foodwatch has called upon the European Commission to introduce uniform limits that apply equally to normal and emergency situations and equally to all foodstuffs, regardless of country of origin. The current limits must be reduced at least to the levels that will be applied in Japan starting in April. The aim of these policies cannot be to allow as many foods as possible from the affected regions to be sold in Europe. Instead, policy-makers must do everything in their power to supply people with uncontaminated food from other regions. What justification can there be for the fact that, in the event of a nuclear accident, citizens of the EU would be less protected than the Japanese population?
No wiser after Fukushima
In Japan considerably stricter limits for the radionuclide caesium will come into force on 1 April 2012: 50 instead of the previous limit of 200 Bq/kg for dairy products, 10 instead of the previous 200 Bq/kg for drinking water, 50 Bq/kg for children’s foods (newly introduced) and 100 instead of the previous limit of 500 Bq/kg for other food. The EU is also adopting these tighter limits, but only for products imported from Japan. For other food less restrictive caesium limits apply: 370 Bq/kg for baby food and dairy products (equivalent to 7.4 times the Japanese limit) and 600 Bq/kg for other food (6 times the Japanese limit). In the case of a nuclear accident, even laxer limits from the “reserve” Council Regulation could come into force. These limits range from 400 to 1250 Bq/kg.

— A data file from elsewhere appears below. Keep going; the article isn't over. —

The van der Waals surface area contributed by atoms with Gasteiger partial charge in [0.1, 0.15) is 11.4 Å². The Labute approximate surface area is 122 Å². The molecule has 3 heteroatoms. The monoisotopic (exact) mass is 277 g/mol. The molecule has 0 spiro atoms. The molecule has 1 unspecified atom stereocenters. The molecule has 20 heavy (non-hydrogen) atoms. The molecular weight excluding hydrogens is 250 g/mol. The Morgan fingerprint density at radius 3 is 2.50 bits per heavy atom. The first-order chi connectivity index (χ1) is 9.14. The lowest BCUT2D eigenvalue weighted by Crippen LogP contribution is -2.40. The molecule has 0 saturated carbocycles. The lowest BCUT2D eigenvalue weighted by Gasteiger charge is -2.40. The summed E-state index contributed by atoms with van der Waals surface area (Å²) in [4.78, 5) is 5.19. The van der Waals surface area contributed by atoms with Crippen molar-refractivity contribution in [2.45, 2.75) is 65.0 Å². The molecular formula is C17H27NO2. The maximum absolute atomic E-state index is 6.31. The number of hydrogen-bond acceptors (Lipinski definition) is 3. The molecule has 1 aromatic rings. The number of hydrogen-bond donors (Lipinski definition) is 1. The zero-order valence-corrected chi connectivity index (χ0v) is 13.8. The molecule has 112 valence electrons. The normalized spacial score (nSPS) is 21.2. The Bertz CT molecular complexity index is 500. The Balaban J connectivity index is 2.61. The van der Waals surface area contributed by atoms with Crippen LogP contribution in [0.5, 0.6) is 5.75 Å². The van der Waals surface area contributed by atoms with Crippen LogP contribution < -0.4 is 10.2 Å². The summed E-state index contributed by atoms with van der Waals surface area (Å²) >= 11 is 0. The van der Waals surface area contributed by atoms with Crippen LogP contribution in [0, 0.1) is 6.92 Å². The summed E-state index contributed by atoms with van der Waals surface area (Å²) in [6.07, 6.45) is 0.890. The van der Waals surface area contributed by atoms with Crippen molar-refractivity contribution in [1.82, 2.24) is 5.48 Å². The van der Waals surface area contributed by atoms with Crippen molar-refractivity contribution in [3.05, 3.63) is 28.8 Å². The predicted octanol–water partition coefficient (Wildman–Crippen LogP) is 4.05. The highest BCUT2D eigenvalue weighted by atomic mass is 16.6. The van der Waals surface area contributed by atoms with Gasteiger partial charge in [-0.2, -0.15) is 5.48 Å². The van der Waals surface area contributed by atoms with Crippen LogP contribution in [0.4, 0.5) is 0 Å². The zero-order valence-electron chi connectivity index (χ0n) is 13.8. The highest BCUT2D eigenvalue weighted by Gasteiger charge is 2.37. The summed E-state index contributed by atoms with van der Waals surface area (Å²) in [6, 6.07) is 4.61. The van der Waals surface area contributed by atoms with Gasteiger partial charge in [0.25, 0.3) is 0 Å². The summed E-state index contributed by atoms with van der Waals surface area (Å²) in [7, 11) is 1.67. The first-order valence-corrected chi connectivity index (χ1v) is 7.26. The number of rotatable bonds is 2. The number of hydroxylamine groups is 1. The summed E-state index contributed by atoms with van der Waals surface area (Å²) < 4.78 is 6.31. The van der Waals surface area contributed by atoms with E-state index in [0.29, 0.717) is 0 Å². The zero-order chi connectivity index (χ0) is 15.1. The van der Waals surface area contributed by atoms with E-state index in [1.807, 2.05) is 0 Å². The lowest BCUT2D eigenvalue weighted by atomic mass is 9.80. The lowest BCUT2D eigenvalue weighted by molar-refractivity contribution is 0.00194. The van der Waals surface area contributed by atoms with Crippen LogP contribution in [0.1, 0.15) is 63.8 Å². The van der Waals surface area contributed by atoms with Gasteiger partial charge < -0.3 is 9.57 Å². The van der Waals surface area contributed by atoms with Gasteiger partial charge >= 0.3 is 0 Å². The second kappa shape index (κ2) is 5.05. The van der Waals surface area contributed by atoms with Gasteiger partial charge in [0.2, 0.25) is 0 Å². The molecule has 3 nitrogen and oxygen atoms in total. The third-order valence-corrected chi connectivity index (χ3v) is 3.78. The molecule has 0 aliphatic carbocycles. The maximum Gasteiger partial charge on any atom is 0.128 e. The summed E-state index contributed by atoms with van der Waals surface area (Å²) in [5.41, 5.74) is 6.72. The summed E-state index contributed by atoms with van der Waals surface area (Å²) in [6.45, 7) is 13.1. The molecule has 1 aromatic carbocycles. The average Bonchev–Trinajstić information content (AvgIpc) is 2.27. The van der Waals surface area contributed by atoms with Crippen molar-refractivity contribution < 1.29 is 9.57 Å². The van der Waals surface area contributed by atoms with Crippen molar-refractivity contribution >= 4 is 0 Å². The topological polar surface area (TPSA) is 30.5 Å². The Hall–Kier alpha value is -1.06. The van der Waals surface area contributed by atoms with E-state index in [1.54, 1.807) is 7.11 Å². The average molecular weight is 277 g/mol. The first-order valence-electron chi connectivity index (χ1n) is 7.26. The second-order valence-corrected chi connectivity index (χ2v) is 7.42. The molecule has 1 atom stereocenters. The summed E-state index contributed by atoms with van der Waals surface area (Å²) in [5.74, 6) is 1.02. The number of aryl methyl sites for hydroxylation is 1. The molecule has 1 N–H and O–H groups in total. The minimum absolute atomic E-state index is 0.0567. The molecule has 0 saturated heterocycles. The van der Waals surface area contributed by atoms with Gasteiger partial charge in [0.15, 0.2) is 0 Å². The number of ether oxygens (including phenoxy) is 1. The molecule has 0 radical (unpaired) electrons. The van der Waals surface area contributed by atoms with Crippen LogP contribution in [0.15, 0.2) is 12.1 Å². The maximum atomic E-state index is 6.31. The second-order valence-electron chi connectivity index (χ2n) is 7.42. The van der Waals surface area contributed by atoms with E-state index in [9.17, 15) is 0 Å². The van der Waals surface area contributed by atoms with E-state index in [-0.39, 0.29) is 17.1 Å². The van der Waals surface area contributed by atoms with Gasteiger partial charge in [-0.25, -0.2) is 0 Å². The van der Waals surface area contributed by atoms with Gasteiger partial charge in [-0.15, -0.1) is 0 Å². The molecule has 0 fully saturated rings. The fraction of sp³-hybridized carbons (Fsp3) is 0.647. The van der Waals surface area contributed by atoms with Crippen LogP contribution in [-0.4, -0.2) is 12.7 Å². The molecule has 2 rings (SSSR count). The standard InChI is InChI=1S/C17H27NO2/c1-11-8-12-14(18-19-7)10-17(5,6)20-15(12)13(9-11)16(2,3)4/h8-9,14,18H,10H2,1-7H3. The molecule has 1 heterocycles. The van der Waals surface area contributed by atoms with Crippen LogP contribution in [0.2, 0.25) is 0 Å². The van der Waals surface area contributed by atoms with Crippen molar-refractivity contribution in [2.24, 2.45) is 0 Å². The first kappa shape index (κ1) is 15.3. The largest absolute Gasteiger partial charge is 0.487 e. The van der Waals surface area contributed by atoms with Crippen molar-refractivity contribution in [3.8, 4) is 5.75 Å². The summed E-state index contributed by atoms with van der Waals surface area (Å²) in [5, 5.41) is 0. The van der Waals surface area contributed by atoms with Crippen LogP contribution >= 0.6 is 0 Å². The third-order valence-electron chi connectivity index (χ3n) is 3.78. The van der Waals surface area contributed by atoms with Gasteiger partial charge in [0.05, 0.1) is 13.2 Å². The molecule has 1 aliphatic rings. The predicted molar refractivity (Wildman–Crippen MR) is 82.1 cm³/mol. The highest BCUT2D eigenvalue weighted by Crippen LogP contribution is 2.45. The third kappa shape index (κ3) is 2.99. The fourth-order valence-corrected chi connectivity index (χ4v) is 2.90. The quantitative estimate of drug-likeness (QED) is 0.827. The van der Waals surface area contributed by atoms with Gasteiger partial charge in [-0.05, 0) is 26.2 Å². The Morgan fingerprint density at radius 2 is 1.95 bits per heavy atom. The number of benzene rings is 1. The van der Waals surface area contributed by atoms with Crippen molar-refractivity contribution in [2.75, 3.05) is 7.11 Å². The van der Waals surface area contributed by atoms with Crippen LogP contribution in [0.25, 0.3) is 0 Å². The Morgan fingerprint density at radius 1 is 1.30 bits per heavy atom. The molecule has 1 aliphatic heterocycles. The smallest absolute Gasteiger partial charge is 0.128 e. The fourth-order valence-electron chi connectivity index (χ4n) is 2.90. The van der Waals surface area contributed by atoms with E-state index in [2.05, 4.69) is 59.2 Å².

This means that Europe has learnt nothing from Fukushima: a whole year has past since the catastrophe in Japan, and the EU has yet to take any precautionary measures to maximise food safety in the event of a nuclear accident in Europe. Europe and Germany are not adequately prepared for a nuclear accident like the one in Japan. Europeans would be exposed to unconscionable health risks through the consumption of contaminated food.
Limits must be as low as possible
Several months ago foodwatch publicised its criticism of the limits in the EU and Japan, reasoning that the limits were excessively high because they tolerated a large number of fatalities. Exposure to radiation, no matter how minimal, is enough to trigger major illnesses and genetic disorders. Therefore, there are no “safe” limits. For this reason all limits must be set in accordance with the principle of impact minimisation: as low as possible without jeopardising the availability of food. With its most recent decisions, the European Commission has missed the opportunity to stem the chaos in its policies on radiation limits.
Safer than safe?
To explain its decision to tighten radiation limits, the Japanese government reasoned that, although the previous limits were low enough to “guarantee food safety”, the new limits were necessary for achieving “even more food safety”. This explanation is especially telling: it is an obvious attempt to conceal the fact that there are no “safe” limits for radioactive food contamination: the consumption of foodstuffs with radioactive contamination – even those with radiation levels well below the new limits – would result in radiation-induced deaths and serious diseases.
To date, foodwatch has not received any information which would indicate that contaminated Japanese foods are being sold in Europe.